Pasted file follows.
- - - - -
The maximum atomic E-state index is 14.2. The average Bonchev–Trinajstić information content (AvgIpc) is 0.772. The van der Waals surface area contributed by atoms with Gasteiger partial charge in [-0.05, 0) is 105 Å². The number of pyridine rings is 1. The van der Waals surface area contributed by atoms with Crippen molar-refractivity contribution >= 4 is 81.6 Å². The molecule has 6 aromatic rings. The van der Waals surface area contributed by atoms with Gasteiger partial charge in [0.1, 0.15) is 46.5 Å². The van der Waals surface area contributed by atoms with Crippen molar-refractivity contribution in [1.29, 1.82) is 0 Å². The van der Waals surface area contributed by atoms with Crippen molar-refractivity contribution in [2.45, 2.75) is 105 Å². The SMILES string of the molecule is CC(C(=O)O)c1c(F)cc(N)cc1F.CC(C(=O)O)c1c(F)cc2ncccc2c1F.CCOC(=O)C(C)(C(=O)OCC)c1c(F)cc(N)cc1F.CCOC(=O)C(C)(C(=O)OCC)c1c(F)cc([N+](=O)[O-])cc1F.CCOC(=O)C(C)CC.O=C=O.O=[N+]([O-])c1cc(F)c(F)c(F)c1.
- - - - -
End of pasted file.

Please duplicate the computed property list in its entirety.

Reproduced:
The maximum atomic E-state index is 14.2. The average Bonchev–Trinajstić information content (AvgIpc) is 0.772. The van der Waals surface area contributed by atoms with Gasteiger partial charge in [-0.05, 0) is 105 Å². The number of pyridine rings is 1. The van der Waals surface area contributed by atoms with Crippen molar-refractivity contribution >= 4 is 81.6 Å². The molecule has 6 aromatic rings. The van der Waals surface area contributed by atoms with Gasteiger partial charge in [0.1, 0.15) is 46.5 Å². The van der Waals surface area contributed by atoms with Crippen molar-refractivity contribution in [1.29, 1.82) is 0 Å². The van der Waals surface area contributed by atoms with Crippen molar-refractivity contribution in [2.45, 2.75) is 105 Å². The SMILES string of the molecule is CC(C(=O)O)c1c(F)cc(N)cc1F.CC(C(=O)O)c1c(F)cc2ncccc2c1F.CCOC(=O)C(C)(C(=O)OCC)c1c(F)cc(N)cc1F.CCOC(=O)C(C)(C(=O)OCC)c1c(F)cc([N+](=O)[O-])cc1F.CCOC(=O)C(C)CC.O=C=O.O=[N+]([O-])c1cc(F)c(F)c(F)c1.